you could want to know...
One of the most thrilling moments in movies this year has
to be that one in Spider-Man 3 when the Sandman breaks
out of prison with the Vulture. Don't remember that one? That's
because it's from an earlier draft of Sam and Ivan Raimi's
screenstory, before Avi Arad prevailed upon them to listen
to fans and include Venom.
Whether or not Arad was right will be debated by fans
for a while. Luckily, both versions have been preserved,
or at least acknowledged with pre-production sketches, in
producer Grant Curtis' new book on the making of Spider-Man
3, The Spider-Man Chronicles. A real insiders'
look, the text also covers Curtis' rise from assistant to
producer across the three films.
Why not celebrate that? It allowed for some good fly on
the wall stuff. Although Curtis jumps around a bit from
film to film, we get nice glimpses into the thought-processes
behind what became a trilogy. The first chapter covers that,
while including a good mixture of production art, behind-the-scenes
photos, and final product. If you're looking for how the
right elements came together, it's all here.
However, this kind of hefty book comes out to leak the
secrets of the special effects, which Curtis covers extremely
well in his second section. Some have complained that the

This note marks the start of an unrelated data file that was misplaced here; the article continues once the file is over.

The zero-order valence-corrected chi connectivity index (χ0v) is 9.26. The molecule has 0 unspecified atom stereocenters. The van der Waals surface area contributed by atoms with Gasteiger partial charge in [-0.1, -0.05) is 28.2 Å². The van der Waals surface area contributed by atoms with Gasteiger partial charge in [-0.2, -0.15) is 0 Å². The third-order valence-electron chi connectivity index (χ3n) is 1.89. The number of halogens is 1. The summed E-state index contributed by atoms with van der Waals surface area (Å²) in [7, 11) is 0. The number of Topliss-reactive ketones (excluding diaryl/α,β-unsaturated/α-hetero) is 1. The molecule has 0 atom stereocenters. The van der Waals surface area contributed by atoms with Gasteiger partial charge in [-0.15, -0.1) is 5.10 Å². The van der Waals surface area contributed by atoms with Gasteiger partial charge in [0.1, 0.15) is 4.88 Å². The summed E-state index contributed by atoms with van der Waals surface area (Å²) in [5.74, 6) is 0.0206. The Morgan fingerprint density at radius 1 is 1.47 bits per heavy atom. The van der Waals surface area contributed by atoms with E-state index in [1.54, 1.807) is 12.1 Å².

cinematic Venom didn't go far enough. The maquettes and
sketches here should prove that the production did indeed
intend to push the envelope; it may have been a fear of
an R rating that tamed the symbiote.
right, smart guy, YOU tell which is which...
Though some things calmed down, it's also clear that the
Sandman is an almost perfect translation from thought to
screen. One shot of Thomas Haden Church alongside a CG double
No wonder, too, that actors in these big-budget extravaganzas
complain about the boredom. In order for the modeling to
be that accurate, all the actors had to sit around doing
nothing for quite a while - while remaining completely still.
At least the pencils test are accurate, frighteningly
so. Several of the sketches included here should be offered
up as prints. They're surprisingly spot on to actors' features,
crossing the line between what a comic book pose can be
and what a real human being can do. This E.J. Krisor fellow
probably makes more money in movies, but Marvel would do
well to lure him out for at least a one-shot comic.
They can't lure out Curtis, though. He's having too much
fun. The last half of the book comes from his on-set journal,
interspersed with design notes. It's one of the clearest
explanations of production design you could come across
in such a mainstream book, and may inspire some kids to
go behind the scenes.
make a great comic boo -- heyyyyyy --
To be honest, my enthusiasm to see the film had waned
a bit before picking this up, and leafing through it got
me pretty hyped. Chronicle Books can usually be counted
on for this sort of book accompanying a superhero movie,
but this one really feels the most personal. It's still
hype, but it's hype with affection and sincerity, really
worth having around for thumbing through at your leisure.
Spider-Man Chronicles: The Art and Making of Spider-Man